DeGette to challenge Clyburn for No. 3 Dem spot in House

DeGette to challenge Clyburn for No. 3 Dem spot in House
© Keren Carrion
Rep. Diana DeGetteDiana Louise DeGetteDemocrats request info on Google-Ascension partnership Trump health chief declines to detail ObamaCare replacement plan A dozen House Democrats call on EU ambassador to resign amid Ukraine scandal MORE (D-Colo.) on Wednesday launched a challenge against Rep. James Clyburn (D-S.C.) for the No. 3 spot on the Democratic leadership ladder next year.
Clyburn, who has been the third-ranking Democrat since 2006, announced Tuesday night that he wants to keep that post in the Democrats’ newly won majority — meaning he would become the majority whip.
DeGette, an 11-term lawmaker who’s served as chief deputy whip for more than a decade, is touting her experience and “legislative savvy” as reasons why Democrats should promote her to the whip position.
“The Whip must empower each member of our caucus to serve as a full partner, bringing his or her energy, passion, and expertise together with others’ to meet our common goals,” she wrote Wednesday in a letter to Democrats. “It will also require the institutional knowledge and legislative savvy to go toe-to-toe with Senate Republicans and the White House.”
DeGette is also highlighting gender issues, following a midterm cycle in which Democrats were propelled to victory largely on the wings of female candidates and voters.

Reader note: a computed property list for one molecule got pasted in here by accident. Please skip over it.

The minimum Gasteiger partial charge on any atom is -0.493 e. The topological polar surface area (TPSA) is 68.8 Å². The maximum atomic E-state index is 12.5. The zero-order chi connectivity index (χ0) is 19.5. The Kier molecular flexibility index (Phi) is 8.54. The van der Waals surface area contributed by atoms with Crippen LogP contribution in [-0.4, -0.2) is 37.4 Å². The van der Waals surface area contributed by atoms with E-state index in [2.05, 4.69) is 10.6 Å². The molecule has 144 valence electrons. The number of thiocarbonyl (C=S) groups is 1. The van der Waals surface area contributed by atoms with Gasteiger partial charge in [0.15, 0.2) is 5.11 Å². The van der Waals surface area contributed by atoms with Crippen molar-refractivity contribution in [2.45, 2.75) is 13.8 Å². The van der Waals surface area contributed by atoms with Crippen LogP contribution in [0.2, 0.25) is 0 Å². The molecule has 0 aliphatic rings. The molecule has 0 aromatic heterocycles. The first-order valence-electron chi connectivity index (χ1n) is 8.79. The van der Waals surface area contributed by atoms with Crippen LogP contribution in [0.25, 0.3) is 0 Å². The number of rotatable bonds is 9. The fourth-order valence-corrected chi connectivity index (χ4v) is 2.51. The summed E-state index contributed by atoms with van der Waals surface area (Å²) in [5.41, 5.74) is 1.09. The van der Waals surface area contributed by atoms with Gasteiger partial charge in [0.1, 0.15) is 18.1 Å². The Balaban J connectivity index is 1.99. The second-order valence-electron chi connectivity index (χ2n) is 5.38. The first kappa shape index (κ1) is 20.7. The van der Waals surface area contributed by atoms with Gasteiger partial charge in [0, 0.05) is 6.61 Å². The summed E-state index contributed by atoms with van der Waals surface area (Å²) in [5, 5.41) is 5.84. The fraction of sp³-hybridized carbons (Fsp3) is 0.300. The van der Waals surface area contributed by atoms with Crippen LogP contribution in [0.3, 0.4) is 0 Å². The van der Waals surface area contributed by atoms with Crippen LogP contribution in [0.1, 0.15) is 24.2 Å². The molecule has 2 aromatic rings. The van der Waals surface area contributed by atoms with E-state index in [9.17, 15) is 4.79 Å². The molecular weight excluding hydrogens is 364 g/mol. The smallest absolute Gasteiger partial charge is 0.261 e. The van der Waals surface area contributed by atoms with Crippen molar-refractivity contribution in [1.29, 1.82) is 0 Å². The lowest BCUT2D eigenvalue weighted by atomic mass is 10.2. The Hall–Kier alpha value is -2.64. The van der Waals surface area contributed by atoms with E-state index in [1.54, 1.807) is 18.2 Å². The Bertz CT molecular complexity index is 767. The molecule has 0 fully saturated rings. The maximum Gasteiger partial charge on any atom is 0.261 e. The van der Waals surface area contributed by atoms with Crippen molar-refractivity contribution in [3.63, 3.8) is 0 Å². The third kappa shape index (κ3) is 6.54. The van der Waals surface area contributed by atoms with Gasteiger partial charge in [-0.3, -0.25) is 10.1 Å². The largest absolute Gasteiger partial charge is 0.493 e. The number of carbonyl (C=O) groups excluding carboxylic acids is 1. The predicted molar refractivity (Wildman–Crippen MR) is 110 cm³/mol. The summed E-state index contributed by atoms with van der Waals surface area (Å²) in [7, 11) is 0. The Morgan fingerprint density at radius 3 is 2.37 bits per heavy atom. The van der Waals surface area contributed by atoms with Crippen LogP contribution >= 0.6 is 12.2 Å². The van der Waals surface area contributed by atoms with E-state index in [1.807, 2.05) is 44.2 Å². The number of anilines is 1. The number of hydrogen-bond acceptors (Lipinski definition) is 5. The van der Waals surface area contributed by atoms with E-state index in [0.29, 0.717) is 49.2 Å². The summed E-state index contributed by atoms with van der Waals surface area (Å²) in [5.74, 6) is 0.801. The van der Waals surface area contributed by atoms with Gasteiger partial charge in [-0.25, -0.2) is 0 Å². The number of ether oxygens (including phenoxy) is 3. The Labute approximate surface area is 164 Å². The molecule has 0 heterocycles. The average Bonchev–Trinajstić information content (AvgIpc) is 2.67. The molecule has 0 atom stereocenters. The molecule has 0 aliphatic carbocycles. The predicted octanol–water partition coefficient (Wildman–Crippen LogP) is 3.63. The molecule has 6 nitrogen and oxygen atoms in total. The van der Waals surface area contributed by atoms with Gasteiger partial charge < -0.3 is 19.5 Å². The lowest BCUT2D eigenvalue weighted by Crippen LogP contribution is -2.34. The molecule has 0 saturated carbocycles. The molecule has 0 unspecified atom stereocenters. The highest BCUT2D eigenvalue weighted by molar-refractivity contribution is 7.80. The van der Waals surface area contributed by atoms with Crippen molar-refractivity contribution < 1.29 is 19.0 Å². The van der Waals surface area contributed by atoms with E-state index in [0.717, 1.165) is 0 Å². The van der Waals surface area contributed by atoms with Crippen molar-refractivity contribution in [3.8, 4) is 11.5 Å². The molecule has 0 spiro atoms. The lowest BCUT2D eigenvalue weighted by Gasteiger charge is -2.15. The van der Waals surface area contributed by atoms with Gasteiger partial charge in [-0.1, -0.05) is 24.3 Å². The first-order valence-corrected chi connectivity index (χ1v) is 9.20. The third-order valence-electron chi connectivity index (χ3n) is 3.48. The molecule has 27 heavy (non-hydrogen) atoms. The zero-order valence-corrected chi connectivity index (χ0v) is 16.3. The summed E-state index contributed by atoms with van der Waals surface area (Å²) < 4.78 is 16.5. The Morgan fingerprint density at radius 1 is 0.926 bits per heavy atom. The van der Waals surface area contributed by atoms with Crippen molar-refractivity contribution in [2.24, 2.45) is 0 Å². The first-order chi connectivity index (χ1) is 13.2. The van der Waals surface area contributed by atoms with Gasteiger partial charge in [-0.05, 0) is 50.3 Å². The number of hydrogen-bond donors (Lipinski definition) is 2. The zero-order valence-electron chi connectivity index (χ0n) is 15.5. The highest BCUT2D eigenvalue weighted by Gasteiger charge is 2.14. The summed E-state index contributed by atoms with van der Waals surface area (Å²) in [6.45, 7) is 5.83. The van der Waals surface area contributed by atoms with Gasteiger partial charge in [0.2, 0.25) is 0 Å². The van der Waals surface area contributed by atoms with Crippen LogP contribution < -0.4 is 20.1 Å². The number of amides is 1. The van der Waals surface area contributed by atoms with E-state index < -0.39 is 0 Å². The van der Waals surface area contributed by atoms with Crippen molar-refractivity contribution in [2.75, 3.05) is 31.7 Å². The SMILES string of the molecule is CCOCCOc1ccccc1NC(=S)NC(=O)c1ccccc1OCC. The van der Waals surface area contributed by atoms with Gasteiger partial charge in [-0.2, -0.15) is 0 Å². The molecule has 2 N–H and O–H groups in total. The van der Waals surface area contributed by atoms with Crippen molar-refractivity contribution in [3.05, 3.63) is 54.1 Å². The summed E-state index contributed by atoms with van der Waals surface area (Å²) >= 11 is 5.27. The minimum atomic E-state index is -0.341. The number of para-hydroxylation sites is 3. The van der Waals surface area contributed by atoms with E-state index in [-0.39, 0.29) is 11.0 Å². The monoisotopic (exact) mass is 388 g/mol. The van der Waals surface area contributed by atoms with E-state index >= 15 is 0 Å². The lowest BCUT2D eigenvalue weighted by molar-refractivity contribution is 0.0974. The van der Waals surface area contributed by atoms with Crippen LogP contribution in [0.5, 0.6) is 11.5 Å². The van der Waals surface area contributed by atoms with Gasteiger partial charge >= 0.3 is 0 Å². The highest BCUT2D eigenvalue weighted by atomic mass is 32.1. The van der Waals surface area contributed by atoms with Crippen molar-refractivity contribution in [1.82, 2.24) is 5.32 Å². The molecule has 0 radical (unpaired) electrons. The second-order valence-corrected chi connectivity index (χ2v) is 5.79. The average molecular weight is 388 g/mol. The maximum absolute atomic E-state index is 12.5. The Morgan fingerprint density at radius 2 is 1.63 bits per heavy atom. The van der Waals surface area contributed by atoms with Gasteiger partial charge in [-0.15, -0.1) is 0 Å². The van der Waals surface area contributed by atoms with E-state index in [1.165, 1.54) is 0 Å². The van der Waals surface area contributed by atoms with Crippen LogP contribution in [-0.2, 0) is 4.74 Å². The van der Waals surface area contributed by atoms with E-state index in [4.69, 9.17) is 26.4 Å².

“Our return to the majority was powered by women voters across the country, and we need to repay their trust by adding women to Democrats’ leadership team,” she said. “As we add even more women to our ranks in Congress—largely because of Democratic candidates—our caucus should reflect this strength, including at the leadership table.”
DeGette faces a tough road to dislodge Clyburn, who enjoys broad support within the caucus and is a leading member of the Congressional Black Caucus (CBC) — a group of almost 50 lawmakers who will likely back him near-universally.
Clyburn was the majority whip when Democrats controlled the House between 2007 and 2011, and said Tuesday night that he’ll pursue the spot again in the next Congress. He joins Reps. Nancy PelosiNancy PelosiTrump's legal team huddles with Senate Republicans On The Money: Falling impeachment support raises pressure for Dems on trade | Trump escalates fight over tech tax | Biden eyes minimum tax for corporations | Fed's top regulator under pressure over Dodd-Frank rules Overnight Health Care — Presented by Johnson & Johnson — Virginia moves to suspend Medicaid work rules | Powerful House panel sets 'Medicare for All' hearing | Hospitals sue over Trump price rule | FDA official grilled on vaping policy MORE (D-Calif.) and Steny HoyerSteny Hamilton HoyerDemocrats debate scope of impeachment charges Hoyer on impeachment: 'This is not driven by polls' Live coverage: Witnesses say Trump committed impeachable offenses MORE (D-Md.) in the push to keep the top leadership structure intact.
“I think you’ll see Nancy Pelosi remain No. 1, Steny No. 2, and hopefully I’ll remain No. 3,” Clyburn said Tuesday night.
Standing in the way of the top leaders is a group of detractors pressing to remove the top brass for the sake of launching a new direction for the party. Pelosi, Hoyer and Clyburn are all approaching 80 years old, and a newer crop of lawmakers is growing increasingly restless in their pursuit of cracking the leadership ranks.
A number of those insurgent Democrats are likely to side with DeGette, 61, in her challenge of Clyburn, 78.
Updated at 1 p.m.